New guidance for cloud ceiling fire protection
QUINCY, Mass.—Cloud ceilings—drop ceilings that don’t extend all the way to perimeter walls—are increasingly popular in commercial and industrial buildings. But for fire protection, is a sprinkler system necessary on both the cloud ceiling and the structural ceiling above it?
That’s the question asked by a newly completed Fire Protection Research Foundation study. The foundation, an affiliate of the National Fire Protection Association, based here, initiated the project. Hughes Associates, a fire protection consulting firm based in Baltimore, conducted the research.
Amanda Kimball, research manager for the foundation, told Security Systems News that the findings of the study, which focused on large, contiguous cloud ceilings, now give “guidance on when you can omit sprinklers from a structural ceiling above a cloud ceiling,” based on such factors as ceiling height and the gap size of the cloud ceiling.
Jason Floyd, a senior engineer at Hughes Associates involved in the study, told SSN that it will benefit end users because they can “avoid the cost of having two sprinkler systems.” But the study also benefits installers and others, he said, because “there will now be some kind of formal guidance available for system designers and system installers on how to design your system for these types of ceilings. Right now, the code is pretty much silent on cloud ceilings.”
NFPA 13, Standard for the Installation of Sprinkler Systems, “does not have definitive guidance on automatic sprinkler installation requirements for these ceilings and in some conditions requires sprinklers at both the structural ceiling and cloud ceiling panel elevations,” according to the NFPA website.
The site also said that “recent NFPA 13 change proposals were rejected based on a lack of validation of modeling results.”
That’s where the foundation came in—to do research that could provide guidance for possible revisions of the code, Kimball said. “There were just a lot of questions on what do you do with these cloud ceiling, so that’s why it came to us,” she said.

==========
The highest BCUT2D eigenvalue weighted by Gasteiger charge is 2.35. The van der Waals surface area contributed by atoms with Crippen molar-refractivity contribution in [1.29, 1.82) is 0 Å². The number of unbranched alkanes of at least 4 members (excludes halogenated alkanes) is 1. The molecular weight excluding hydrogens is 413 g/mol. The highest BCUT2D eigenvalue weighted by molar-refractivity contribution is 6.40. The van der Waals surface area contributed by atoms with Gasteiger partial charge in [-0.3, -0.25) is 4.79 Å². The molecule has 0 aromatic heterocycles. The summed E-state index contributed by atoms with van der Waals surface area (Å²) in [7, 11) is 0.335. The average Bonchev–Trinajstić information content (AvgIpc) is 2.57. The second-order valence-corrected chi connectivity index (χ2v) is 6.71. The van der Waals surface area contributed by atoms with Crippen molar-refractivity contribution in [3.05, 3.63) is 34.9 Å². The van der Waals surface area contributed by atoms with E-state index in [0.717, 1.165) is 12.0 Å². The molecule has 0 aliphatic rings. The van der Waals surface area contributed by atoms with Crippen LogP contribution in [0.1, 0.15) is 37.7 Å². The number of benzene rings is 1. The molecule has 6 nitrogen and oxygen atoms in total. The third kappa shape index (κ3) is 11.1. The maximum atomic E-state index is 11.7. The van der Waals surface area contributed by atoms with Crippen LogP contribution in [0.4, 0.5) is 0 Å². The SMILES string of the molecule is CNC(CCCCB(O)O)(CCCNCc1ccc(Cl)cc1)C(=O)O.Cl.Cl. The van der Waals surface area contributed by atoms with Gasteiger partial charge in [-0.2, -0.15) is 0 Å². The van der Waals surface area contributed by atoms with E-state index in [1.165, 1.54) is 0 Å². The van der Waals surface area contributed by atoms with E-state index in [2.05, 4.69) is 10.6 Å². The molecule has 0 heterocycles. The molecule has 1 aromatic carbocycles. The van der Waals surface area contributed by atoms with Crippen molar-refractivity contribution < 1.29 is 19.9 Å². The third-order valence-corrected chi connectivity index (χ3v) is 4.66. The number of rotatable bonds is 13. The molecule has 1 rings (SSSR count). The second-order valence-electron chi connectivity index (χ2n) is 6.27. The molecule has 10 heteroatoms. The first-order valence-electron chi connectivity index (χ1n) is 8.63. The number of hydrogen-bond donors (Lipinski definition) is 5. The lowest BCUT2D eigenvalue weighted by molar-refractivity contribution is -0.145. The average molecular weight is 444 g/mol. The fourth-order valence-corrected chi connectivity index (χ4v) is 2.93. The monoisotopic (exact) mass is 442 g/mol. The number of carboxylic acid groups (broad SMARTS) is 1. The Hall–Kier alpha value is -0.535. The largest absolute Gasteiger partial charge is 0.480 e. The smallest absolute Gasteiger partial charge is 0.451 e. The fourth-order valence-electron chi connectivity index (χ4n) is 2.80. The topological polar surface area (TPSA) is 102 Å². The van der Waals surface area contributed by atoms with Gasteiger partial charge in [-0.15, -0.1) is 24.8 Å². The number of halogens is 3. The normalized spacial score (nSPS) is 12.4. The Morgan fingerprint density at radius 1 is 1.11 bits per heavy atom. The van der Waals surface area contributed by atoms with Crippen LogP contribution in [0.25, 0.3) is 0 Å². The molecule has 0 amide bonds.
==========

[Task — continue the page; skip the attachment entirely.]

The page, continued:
Cloud ceilings are growing in popularity, she and Floyd said.
“You see them a lot now in retail spaces and restaurants, even in office buildings,” Floyd said. “It’s just sort of different aesthetic, something more than just the usual drop ceiling above your head.”
Kimball said that the down economy has led commercial businesses to reuse existing spaces instead of having new ones built. When reusing a building, cloud ceilings can be useful to hide heating and cooling ductwork or improve acoustics.
But in the event of a fire, Kimball said, such a ceiling “allows smoke to travel up above that cloud ceiling.” Smoke going above the sprinklers located on the cloud ceiling could cause a delay in the activation of those sprinklers, which is why NFPA 13 currently requires sprinklers on the structural ceiling as well.
So, Floyd said, the research project looked at the question of: “Is there a gap size between clouds where the amount of energy from the fire that goes up through the gap to the structural ceiling is small enough that you still can activate the sprinkler on the cloud in sufficient time to control the fire?”
The answer was “yes,” he said. “What the study determined was that there is a gap size and it’s a function of the height of the clouds above the floor, and as long as your gap is smaller than that then you wouldn’t need sprinklers on the structural ceiling, you could just have sprinklers in the clouds, provided that both the structural ceiling and the clouds were non-combustible.”
The results of the study may lead to changes in NFPA 13, of which a new version will be issued in 2016, Kimball said.
Floyd said, “The hope is now that this study gets picked up by NFPA 13 and then it gets pulled into the code either as new code language or perhaps explanatory material in the back.”
He said that in the meantime, the report is available on the NFPA’s website for installers and others to read. “So you could use it as a basis to ask your local authority having jurisdiction for an exception to the code. So if you’re building a building that met these requirements, you might get your local fire marshal or whoever is doing design review to accept the design without the additional sprinklers based on the results of this report. There’s almost always that discretion,” he said.